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Colexification, together with its associated verb colexify, are terms used in semantics and lexical typology. They refer to the ability, for a language, to express different meanings with the same word.


Colexification describes the case of different meanings being expressed by the same word (i.e., “co-lexified”) in a language. For example, the two senses which are distinguished in English as people and village are colexified in Spanish, which uses pueblo in both cases.

Colexification is meant as a neutral descriptive term that avoids distinguishing between vagueness, polysemy, and homonymy. Some cases of colexification are common across the world (e.g. ‘blue’ = ‘green’); others are typical of certain linguistic and cultural areas (e.g. ‘tree’ = ‘fire’ among Papuan and Australian languages).[1]

The opposite of “co-lexify” is “dis-lexify”, i.e. 'express two meanings using different lexical forms'.[2] Thus, Russian colexifies 'arm' and 'hand' using the single word рука, but Spanish dislexifies these two meanings using two distinct words, respectively brazo v. mano.


Language Word form sense 1 sense 2 sense 3
Basque herri ‘village’ ‘people’ ‘country’
Spanish pueblo ‘village’ ‘people’
Catalan sentir ‘feel’ ‘hear’
French femme ‘woman’ ‘wife’
grand ‘large’ ‘tall (in size)’ ‘grown up (in age)’
English uncle ‘mother's brother’ ‘father's brother’ ‘aunt's husband’
draw ‘pull, drag’ ‘depict w/ lines’
Kriol gilim ‘hit’ ‘kill’
Russian мир mir ‘peace’ ‘world’
Chinese tiān ‘sky’ ‘heaven’ ‘day’
Japanese ki ‘tree’ ‘wood’
Mota pane- ‘arm’ ‘hand’ ‘wing’
Italian ciao ‘hello’ ‘goodbye’
Vietnamese chào
LSF ‘hello’ ‘thanks’
LSF (sign) ‘(s.o.) kind, nice’ ‘( easy’

Use in linguistic studies[edit]

“A given language is said to colexify two functionally distinct senses if, and only if, it can associate them with the same lexical form.”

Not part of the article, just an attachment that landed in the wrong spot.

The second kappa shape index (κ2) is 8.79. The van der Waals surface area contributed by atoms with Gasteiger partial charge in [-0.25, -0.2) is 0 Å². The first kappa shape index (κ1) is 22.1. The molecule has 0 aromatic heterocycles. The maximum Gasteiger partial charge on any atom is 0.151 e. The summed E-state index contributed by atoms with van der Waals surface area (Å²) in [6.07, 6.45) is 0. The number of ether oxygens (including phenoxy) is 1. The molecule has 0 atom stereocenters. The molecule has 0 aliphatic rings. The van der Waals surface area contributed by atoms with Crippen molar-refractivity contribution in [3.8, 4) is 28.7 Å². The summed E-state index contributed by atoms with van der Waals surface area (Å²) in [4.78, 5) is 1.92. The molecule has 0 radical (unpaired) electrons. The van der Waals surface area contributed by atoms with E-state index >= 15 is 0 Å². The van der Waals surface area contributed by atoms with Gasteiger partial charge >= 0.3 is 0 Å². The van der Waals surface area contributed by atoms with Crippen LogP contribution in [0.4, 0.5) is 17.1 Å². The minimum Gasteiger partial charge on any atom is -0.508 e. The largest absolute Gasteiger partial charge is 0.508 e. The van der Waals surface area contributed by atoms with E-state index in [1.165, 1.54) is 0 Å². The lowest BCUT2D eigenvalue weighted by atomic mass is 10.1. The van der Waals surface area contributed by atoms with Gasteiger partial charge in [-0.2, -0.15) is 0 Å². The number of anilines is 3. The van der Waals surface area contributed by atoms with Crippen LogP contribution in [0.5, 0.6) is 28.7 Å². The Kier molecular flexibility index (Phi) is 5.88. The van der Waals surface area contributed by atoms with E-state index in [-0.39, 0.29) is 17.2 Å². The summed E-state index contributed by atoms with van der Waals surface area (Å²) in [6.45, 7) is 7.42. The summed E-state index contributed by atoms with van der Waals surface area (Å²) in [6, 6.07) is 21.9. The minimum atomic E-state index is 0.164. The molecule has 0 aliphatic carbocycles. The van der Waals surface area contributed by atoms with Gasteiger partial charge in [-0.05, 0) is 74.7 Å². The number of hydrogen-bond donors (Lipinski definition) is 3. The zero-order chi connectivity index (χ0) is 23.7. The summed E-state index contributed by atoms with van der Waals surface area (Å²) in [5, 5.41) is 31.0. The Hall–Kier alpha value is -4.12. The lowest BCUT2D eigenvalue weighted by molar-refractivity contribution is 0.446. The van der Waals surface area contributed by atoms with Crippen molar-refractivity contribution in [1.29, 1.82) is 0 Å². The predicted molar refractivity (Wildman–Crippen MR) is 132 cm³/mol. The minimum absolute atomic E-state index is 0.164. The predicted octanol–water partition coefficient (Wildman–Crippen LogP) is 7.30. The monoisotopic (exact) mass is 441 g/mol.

The term was coined by the linguist Alexandre François in his 2008 article “Semantic maps and the typology of colexification”. This article illustrated the notion with various examples, including the semantic domains of { STRAIGHT }, { CALL }, { BREATHE }. The latter notion is at the source of a colexification network that is attested in several languages, linking together such senses as ‘breath’, ‘life’, ‘soul’, ‘spirit’, ‘ghost’...: Skr. आत्मन् ātmán; Anc. Gk ψυχή, πνεῦμα; Lat. animus, spīritus; Arab. روح rūḥ, etc. François built on that example to propose a method for constructing lexical semantic maps.

Several studies have taken up the concept of colexification and applied it to different semantic domains and various language families.[4]

Colexification is also the object of a dedicated database, known as CLiCS “Database of Cross-Linguistic Colexifications”.[5] Based on data from more than 2400 language varieties of the world, the database makes it possible to check the typological frequency of individual instances of colexification,[6] and to visualize semantic networks[7] based on empirical data from the world's languages.

See also[edit]


  1. ^ See Schapper et al. (2016).
  2. ^ François (2022:95).
  3. ^ See also François (2022):95): “A language colexifies two distinct senses if it can express them using the same lexical form.”.
  4. ^ See the bibliography.
  5. ^ See List et al. (2018) and Rzymski et al. (2020).
  6. ^ For example, the colexification pair ‘hear’–‘feel’.
  7. ^ For example, the subgraph around the notion { BRAVE }


External links[edit]

  • CLiCS “Database of Cross-Linguistic Colexifications”.